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The histone methyltransferase SETDB1 is recurrently amplified in melanoma and accelerates its onset


The most common mutation in human melanoma, BRAF(V600E), activates the serine/threonine kinase BRAF and causes excessive activity in the mitogen-activated protein kinase pathway1,2. BRAF(V600E) mutations are also present in benign melanocytic naevi3, highlighting the importance of additional genetic alterations in the genesis of malignant tumours. Such changes include recurrent copy number variations that result in the amplification of oncogenes4,5. For certain amplifications, the large number of genes in the interval has precluded an understanding of the cooperating oncogenic events. Here we have used a zebrafish melanoma model to test genes in a recurrently amplified region of chromosome 1 for the ability to cooperate with BRAF(V600E) and accelerate melanoma. SETDB1, an enzyme that methylates histone H3 on lysine 9 (H3K9), was found to accelerate melanoma formation significantly in zebrafish. Chromatin immunoprecipitation coupled with massively parallel DNA sequencing and gene expression analyses uncovered genes, including HOX genes, that are transcriptionally dysregulated in response to increased levels of SETDB1. Our studies establish SETDB1 as an oncogene in melanoma and underscore the role of chromatin factors in regulating tumorigenesis.

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Figure 1: SETDB1 accelerates melanoma formation in zebrafish.
Figure 2: Effects of SETDB1 on melanoma cells and melanocytes.
Figure 3: SETDB1 target gene regulation and histone methyltransferase complex formation.
Figure 4: High level expression of SETDB1 protein is common in human melanomas but not naevi or normal melanocytes.

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Gene Expression Omnibus

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The data discussed in this publication have been deposited in the NCBI Gene Expression Omnibus database under accession number GSE26372.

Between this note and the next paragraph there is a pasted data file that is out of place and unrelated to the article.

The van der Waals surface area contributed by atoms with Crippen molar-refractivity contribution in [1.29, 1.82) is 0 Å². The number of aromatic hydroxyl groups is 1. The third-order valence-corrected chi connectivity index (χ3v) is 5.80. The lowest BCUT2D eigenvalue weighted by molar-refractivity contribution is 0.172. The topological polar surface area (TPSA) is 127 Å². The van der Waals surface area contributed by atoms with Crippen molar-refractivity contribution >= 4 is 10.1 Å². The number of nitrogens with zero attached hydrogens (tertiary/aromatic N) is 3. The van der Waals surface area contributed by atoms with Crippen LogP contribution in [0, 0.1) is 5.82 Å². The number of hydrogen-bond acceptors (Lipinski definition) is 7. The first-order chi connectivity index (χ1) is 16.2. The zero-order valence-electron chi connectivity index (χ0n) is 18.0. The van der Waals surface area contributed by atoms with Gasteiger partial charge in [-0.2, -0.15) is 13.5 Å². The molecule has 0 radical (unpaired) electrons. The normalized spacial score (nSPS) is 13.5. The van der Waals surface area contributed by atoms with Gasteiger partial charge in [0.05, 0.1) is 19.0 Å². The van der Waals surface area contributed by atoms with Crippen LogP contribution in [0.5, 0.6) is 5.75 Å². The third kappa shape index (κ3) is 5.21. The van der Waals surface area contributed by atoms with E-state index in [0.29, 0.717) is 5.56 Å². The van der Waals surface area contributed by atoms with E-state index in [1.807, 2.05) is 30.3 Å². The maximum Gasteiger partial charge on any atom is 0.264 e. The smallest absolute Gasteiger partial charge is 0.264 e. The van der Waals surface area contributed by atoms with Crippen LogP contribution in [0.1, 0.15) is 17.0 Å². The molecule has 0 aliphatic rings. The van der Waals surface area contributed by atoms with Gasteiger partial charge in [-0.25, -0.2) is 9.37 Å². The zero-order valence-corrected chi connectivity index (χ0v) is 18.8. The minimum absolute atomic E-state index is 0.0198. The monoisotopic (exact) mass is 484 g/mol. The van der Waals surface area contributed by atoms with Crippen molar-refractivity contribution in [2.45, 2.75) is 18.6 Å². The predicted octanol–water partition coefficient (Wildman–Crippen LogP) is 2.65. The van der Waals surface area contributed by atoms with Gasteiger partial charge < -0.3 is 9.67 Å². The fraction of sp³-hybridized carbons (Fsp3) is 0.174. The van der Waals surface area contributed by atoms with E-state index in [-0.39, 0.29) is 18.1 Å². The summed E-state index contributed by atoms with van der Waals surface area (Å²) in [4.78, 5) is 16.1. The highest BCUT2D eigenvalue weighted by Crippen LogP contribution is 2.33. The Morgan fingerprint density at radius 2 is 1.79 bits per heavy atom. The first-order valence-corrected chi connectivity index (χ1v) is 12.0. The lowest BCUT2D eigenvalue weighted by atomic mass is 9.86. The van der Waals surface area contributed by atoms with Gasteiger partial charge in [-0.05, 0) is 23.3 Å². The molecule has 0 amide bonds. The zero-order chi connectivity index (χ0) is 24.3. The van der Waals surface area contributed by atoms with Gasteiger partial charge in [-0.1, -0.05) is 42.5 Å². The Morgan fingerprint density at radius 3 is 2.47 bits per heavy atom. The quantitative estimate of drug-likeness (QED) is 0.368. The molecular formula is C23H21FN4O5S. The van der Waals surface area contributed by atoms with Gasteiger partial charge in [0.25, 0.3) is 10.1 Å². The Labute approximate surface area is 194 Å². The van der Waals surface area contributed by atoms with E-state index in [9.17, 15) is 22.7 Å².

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We thank D. Harrington, R. White and Y. Zhou for discussions; C. Lawrence, I. Adatto and L.-K. Zhang for expert fish care; G. Frampton for bioinformatics assistance; and K. Kwan, C.-B. Chien, and J. Boehm for reagents. This work was supported by grants from the Damon Runyon Cancer Research Foundation (C.J.C., DRG-1855-05), the Charles A. King Trust Foundation (C.J.C.), a Young Investigator Award from the American Society of Clinical Oncology (Y.H.), the Canadian Institutes of Health Research (S.B.) and the National Institutes of Health (C.J.C., K99AR056899-02; Y.H., K08DK075432-04; R.A.Y., CA146455, HG002668; and L.I.Z., CA103846 and DK055381).

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Authors and Affiliations



C.J.C. and Y.H. contributed equally to this work and are listed alphabetically. C.J.C., Y.H. and L.I.Z. conceived the project, designed and analysed the experiments, and wrote the manuscript. C.J.C. and Y.H. performed the zebrafish experiments and contributed to the other experiments. J.J.-V. performed the tissue culture experiments. S.B. performed the ChIP-seq experiments and analysed the data. V.B., L.F., S.A.-S.-A. performed the biochemistry studies on SETDB1. L.A.J. performed the fluorescence in situ hybridization studies. T.J.H. performed the immunohistochemistry experiments. W.M.L., R.B. and C.H.M. analysed the copy number data. D.A.O. analysed the SETDB1-overexpression microarray data for WM451Lu cells. F.F. designed a database to manage and analyse tumour incidence data. C.B., C.J.B., L.T. and A.U. provided technical assistance. M.L., L.A.G. and R.A.Y. provided input into the preparation of the manuscript.

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Correspondence to Leonard I. Zon.

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Competing interests

L.I.Z. is a founder and stockholder of Fate Therapeutics and a scientific adviser for Stemgent.

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Supplementary Information

This file contains Supplementary Figures 1-18 with legends and 2 additional references. (PDF 14772 kb)

Supplementary Tables

This file contains Supplementary Tables 1-5 (Table 1 pp 1-406, Table 2 pp 407-896, Table 3 pp 897-923, Table 4 pg 924 and Table 5 pp 925-926). (PDF 24070 kb)

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Ceol, C., Houvras, Y., Jane-Valbuena, J. et al. The histone methyltransferase SETDB1 is recurrently amplified in melanoma and accelerates its onset. Nature 471, 513–517 (2011).

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